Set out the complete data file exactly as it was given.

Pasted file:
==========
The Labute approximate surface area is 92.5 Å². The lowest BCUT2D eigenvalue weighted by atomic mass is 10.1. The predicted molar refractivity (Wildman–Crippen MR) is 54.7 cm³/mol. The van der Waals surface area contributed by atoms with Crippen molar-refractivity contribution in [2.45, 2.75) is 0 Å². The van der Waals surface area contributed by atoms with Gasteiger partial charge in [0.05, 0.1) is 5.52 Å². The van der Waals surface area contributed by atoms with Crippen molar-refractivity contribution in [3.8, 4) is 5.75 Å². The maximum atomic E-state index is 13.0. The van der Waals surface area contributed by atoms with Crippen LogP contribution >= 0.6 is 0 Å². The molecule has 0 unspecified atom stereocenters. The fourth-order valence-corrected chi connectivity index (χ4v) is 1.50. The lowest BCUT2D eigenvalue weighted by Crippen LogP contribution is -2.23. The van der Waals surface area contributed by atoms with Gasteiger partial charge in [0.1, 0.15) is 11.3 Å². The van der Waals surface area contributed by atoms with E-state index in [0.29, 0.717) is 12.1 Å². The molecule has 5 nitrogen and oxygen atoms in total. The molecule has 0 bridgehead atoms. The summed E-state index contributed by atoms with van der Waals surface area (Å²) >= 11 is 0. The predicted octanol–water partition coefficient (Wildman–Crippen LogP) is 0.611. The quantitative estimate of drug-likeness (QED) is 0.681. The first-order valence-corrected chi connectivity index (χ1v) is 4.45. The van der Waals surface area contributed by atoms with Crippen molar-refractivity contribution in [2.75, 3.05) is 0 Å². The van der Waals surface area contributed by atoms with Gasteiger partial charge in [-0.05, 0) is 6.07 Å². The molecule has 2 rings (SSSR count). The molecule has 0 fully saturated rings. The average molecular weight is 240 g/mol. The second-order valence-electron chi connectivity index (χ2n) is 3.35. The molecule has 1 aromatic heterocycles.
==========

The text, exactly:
The Labute approximate surface area is 92.5 Å². The lowest BCUT2D eigenvalue weighted by atomic mass is 10.1. The predicted molar refractivity (Wildman–Crippen MR) is 54.7 cm³/mol. The van der Waals surface area contributed by atoms with Crippen molar-refractivity contribution in [2.45, 2.75) is 0 Å². The van der Waals surface area contributed by atoms with Gasteiger partial charge in [0.05, 0.1) is 5.52 Å². The van der Waals surface area contributed by atoms with Crippen molar-refractivity contribution in [3.8, 4) is 5.75 Å². The maximum atomic E-state index is 13.0. The van der Waals surface area contributed by atoms with Crippen LogP contribution >= 0.6 is 0 Å². The molecule has 0 unspecified atom stereocenters. The fourth-order valence-corrected chi connectivity index (χ4v) is 1.50. The lowest BCUT2D eigenvalue weighted by Crippen LogP contribution is -2.23. The van der Waals surface area contributed by atoms with Gasteiger partial charge in [0.1, 0.15) is 11.3 Å². The van der Waals surface area contributed by atoms with E-state index in [0.29, 0.717) is 12.1 Å². The molecule has 5 nitrogen and oxygen atoms in total. The molecule has 0 bridgehead atoms. The summed E-state index contributed by atoms with van der Waals surface area (Å²) >= 11 is 0. The predicted octanol–water partition coefficient (Wildman–Crippen LogP) is 0.611. The quantitative estimate of drug-likeness (QED) is 0.681. The first-order valence-corrected chi connectivity index (χ1v) is 4.45. The van der Waals surface area contributed by atoms with Crippen molar-refractivity contribution in [2.75, 3.05) is 0 Å². The van der Waals surface area contributed by atoms with Gasteiger partial charge in [-0.05, 0) is 6.07 Å². The molecule has 2 rings (SSSR count). The molecule has 0 fully saturated rings. The average molecular weight is 240 g/mol. The second-order valence-electron chi connectivity index (χ2n) is 3.35. The molecule has 1 aromatic heterocycles.